It was all there for the asking. All the NIH had to do was pony up a little money but that, astonishingly, was once again, a bridge too far.
We should note that the NIH has not had it easy with the RECOVER project. Even though (for it) it got the RECOVER network up and running in record time, it still managed to miss ALL the COVID peaks (ouch!) – thus losing its best chance to do what Congress wanted it to do – catch long COVID in the act. A year and a half later, it’s enrolled only a fraction of its estimated participants. Remarkably, only last week did it begin to provide links to some of the RECOVER research centers on its website. If I was Senator Tim Kaine – a long-COVID sufferer and supporter of the RECOVER initiative – I would not be pleased.
So the NIH has been pre-occupied for sure and it may change its tune in the future. I still find it hard to believe that when – I believe it’s a when not an if – that when the NIH or other research efforts start to unravel long COVID that it won’t finally step forward to extend a hand towards ME/CFS. The NIH is, after all, made up of humans, and morality – no matter how washed out morality can get in a big bureaucracy like the NIH – is still part of the human package.
The NIH’s unwillingness, thus far, to include ME/CFS in its RECOVER initiative, though means we’re largely back where we were – creating small, interesting studies that do move this field forward but can’t create the kind of “pop” needed to move this field forward quickly.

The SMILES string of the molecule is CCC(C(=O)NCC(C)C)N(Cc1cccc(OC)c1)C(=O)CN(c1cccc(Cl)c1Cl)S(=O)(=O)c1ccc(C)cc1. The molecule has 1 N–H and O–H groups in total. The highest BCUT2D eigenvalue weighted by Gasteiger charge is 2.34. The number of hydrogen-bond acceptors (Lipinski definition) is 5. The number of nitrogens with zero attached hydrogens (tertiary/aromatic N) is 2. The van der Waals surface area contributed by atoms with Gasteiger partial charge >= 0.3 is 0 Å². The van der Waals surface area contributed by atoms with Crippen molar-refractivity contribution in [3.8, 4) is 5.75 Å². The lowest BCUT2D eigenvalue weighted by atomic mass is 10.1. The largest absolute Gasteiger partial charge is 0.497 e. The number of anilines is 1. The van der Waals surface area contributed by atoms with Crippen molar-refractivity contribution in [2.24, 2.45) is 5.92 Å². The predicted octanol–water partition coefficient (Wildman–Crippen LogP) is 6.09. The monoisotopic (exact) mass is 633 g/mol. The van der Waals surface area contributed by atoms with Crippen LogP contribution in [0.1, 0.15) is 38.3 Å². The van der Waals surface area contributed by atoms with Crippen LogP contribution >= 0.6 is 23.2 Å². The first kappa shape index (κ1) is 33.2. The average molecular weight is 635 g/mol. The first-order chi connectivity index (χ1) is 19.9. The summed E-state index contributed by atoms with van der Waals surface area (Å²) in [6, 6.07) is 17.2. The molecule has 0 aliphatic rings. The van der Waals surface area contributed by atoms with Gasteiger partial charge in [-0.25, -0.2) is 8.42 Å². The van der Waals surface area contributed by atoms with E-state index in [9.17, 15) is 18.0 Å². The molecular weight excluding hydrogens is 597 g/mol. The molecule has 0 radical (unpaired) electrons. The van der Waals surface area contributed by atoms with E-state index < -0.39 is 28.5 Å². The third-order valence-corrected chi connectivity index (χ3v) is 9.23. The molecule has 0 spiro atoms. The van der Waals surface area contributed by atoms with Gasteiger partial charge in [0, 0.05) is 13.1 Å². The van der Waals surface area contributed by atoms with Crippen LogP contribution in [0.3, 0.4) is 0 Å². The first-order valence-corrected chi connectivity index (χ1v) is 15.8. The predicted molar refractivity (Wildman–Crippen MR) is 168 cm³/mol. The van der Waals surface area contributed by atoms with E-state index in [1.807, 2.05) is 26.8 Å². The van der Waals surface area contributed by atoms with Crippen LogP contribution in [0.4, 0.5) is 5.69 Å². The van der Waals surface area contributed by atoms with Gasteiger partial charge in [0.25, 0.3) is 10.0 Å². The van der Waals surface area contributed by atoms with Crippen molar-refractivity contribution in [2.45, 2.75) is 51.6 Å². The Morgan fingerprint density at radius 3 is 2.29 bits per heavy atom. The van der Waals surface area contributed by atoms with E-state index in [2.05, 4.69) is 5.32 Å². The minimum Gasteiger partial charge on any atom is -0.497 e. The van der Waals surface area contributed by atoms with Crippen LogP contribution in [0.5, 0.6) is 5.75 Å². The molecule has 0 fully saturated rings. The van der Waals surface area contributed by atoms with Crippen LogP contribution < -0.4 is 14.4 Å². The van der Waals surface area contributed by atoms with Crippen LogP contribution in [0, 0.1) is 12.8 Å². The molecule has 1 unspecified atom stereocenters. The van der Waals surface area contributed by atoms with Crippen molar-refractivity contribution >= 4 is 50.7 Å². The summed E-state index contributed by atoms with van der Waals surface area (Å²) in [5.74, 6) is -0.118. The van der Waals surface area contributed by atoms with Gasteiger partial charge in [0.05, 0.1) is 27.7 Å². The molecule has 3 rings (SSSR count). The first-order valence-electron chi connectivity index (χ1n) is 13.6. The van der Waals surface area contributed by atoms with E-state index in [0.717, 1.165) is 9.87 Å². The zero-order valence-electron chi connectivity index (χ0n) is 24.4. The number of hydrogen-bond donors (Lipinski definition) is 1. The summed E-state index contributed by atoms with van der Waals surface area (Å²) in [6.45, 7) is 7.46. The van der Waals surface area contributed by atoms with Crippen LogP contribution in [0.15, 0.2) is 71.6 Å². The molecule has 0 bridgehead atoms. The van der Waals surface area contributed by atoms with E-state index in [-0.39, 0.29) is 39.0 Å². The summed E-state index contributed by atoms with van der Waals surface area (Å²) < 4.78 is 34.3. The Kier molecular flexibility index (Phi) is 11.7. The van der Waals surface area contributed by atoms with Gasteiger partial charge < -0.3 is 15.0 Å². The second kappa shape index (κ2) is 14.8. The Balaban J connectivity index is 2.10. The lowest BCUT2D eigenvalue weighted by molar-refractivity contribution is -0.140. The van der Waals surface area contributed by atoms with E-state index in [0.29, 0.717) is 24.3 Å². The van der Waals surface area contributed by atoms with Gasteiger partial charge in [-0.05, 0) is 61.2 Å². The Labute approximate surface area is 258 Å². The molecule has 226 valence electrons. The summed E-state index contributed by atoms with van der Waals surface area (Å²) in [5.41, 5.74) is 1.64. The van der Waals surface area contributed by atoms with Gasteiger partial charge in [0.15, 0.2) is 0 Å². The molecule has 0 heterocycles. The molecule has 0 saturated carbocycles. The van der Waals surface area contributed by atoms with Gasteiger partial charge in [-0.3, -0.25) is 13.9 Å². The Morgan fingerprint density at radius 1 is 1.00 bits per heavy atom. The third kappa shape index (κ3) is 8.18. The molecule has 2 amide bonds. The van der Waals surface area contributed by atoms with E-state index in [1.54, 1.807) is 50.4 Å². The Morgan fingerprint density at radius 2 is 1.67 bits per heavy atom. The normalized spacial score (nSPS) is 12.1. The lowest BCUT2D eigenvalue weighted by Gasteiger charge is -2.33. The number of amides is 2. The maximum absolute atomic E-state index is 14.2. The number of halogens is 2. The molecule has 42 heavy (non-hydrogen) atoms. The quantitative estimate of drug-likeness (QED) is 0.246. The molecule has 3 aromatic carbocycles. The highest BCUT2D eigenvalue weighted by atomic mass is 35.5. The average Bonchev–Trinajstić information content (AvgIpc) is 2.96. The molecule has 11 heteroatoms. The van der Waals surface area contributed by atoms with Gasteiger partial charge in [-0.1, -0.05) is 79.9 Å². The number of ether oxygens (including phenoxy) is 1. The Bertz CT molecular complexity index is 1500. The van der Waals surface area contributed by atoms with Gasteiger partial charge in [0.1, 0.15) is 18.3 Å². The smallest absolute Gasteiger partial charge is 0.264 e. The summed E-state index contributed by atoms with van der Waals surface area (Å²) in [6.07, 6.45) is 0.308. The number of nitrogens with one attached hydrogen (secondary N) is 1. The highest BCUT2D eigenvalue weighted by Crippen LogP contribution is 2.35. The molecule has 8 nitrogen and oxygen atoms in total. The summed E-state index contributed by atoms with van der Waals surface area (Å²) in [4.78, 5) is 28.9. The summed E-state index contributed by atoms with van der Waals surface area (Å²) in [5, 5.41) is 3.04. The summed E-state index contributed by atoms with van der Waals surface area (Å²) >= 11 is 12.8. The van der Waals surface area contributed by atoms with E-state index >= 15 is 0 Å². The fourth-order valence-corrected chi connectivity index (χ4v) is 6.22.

The NIH’s unwillingness to take advantage of the long-COVID opportunity to support ME/CFS aside, a wave – not a big one, for sure, maybe a 2-3 footer 🙂 maybe building – and that is good news.
Two important players in this small field – Dr. Benjamin Natelson and the Bateman Horne Center – are suddenly quite busy!
Dr. Benjamin Natelson’s ME/CFS Moment
Dr. Benjamin Natelson has been getting after ME/CFS and fibromyalgia (FM) for a long time. A doctor, researcher, and author (“Your Symptoms are Real“), Natelson has been publishing in one form or another on ME/CFS for almost 20 years. Mt. Sinai’s entry for him states “he is the only neurologist on the East Coast expert in the diagnosis and care of patients with severe fatigue and/or body-wide pain for which there is no apparent medical explanation.”